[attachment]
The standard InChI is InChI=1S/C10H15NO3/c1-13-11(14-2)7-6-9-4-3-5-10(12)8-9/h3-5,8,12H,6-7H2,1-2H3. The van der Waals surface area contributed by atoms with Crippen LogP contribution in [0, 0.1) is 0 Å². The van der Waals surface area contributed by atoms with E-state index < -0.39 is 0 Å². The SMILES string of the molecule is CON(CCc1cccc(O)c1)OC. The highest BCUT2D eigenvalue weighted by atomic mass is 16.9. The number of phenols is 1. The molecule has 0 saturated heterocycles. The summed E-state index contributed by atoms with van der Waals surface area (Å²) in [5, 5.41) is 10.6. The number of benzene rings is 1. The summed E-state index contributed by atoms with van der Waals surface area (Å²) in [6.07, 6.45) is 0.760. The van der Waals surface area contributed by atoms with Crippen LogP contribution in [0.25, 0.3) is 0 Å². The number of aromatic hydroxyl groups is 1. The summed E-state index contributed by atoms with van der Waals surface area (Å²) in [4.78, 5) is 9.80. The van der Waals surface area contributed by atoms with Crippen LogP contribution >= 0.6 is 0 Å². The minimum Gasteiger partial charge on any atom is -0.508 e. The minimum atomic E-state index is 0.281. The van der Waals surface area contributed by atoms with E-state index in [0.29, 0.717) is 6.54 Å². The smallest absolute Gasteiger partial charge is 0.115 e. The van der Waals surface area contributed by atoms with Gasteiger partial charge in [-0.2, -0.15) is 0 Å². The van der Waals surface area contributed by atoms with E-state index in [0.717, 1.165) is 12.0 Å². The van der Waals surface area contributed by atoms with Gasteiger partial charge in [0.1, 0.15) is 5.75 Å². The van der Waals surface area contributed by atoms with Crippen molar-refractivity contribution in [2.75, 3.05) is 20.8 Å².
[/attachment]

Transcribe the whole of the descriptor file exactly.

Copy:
The standard InChI is InChI=1S/C10H15NO3/c1-13-11(14-2)7-6-9-4-3-5-10(12)8-9/h3-5,8,12H,6-7H2,1-2H3. The van der Waals surface area contributed by atoms with Crippen LogP contribution in [0, 0.1) is 0 Å². The van der Waals surface area contributed by atoms with E-state index < -0.39 is 0 Å². The SMILES string of the molecule is CON(CCc1cccc(O)c1)OC. The highest BCUT2D eigenvalue weighted by atomic mass is 16.9. The number of phenols is 1. The molecule has 0 saturated heterocycles. The summed E-state index contributed by atoms with van der Waals surface area (Å²) in [5, 5.41) is 10.6. The number of benzene rings is 1. The summed E-state index contributed by atoms with van der Waals surface area (Å²) in [6.07, 6.45) is 0.760. The van der Waals surface area contributed by atoms with Crippen LogP contribution in [0.25, 0.3) is 0 Å². The number of aromatic hydroxyl groups is 1. The summed E-state index contributed by atoms with van der Waals surface area (Å²) in [4.78, 5) is 9.80. The van der Waals surface area contributed by atoms with Crippen LogP contribution >= 0.6 is 0 Å². The minimum Gasteiger partial charge on any atom is -0.508 e. The minimum atomic E-state index is 0.281. The van der Waals surface area contributed by atoms with E-state index in [0.29, 0.717) is 6.54 Å². The smallest absolute Gasteiger partial charge is 0.115 e. The van der Waals surface area contributed by atoms with Gasteiger partial charge in [-0.2, -0.15) is 0 Å². The van der Waals surface area contributed by atoms with E-state index in [0.717, 1.165) is 12.0 Å². The van der Waals surface area contributed by atoms with Gasteiger partial charge in [0.1, 0.15) is 5.75 Å². The van der Waals surface area contributed by atoms with Crippen molar-refractivity contribution in [2.75, 3.05) is 20.8 Å².